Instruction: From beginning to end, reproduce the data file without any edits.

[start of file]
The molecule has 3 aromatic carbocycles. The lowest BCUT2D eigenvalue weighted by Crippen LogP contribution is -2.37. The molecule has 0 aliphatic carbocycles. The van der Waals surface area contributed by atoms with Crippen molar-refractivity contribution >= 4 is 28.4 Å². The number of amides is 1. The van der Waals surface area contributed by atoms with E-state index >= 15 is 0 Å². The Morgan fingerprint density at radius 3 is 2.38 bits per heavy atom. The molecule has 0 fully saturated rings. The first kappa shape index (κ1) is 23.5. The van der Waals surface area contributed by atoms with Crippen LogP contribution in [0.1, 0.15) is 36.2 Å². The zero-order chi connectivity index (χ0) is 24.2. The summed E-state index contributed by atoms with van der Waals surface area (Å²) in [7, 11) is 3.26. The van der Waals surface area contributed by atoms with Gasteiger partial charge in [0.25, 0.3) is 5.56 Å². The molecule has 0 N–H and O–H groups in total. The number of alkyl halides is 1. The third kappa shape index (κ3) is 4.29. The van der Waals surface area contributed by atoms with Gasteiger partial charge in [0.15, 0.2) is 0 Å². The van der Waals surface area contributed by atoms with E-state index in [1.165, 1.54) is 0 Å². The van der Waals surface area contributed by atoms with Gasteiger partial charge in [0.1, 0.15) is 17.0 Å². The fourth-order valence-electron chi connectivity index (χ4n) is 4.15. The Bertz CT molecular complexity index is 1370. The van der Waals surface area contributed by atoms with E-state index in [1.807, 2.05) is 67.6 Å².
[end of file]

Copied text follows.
The molecule has 3 aromatic carbocycles. The lowest BCUT2D eigenvalue weighted by Crippen LogP contribution is -2.37. The molecule has 0 aliphatic carbocycles. The van der Waals surface area contributed by atoms with Crippen molar-refractivity contribution >= 4 is 28.4 Å². The number of amides is 1. The van der Waals surface area contributed by atoms with E-state index >= 15 is 0 Å². The Morgan fingerprint density at radius 3 is 2.38 bits per heavy atom. The molecule has 0 fully saturated rings. The first kappa shape index (κ1) is 23.5. The van der Waals surface area contributed by atoms with Crippen LogP contribution in [0.1, 0.15) is 36.2 Å². The zero-order chi connectivity index (χ0) is 24.2. The summed E-state index contributed by atoms with van der Waals surface area (Å²) in [7, 11) is 3.26. The van der Waals surface area contributed by atoms with Gasteiger partial charge in [0.25, 0.3) is 5.56 Å². The molecule has 0 N–H and O–H groups in total. The number of alkyl halides is 1. The third kappa shape index (κ3) is 4.29. The van der Waals surface area contributed by atoms with Gasteiger partial charge in [0.15, 0.2) is 0 Å². The van der Waals surface area contributed by atoms with E-state index in [1.165, 1.54) is 0 Å². The van der Waals surface area contributed by atoms with Gasteiger partial charge in [0.1, 0.15) is 17.0 Å². The fourth-order valence-electron chi connectivity index (χ4n) is 4.15. The Bertz CT molecular complexity index is 1370. The van der Waals surface area contributed by atoms with E-state index in [1.807, 2.05) is 67.6 Å².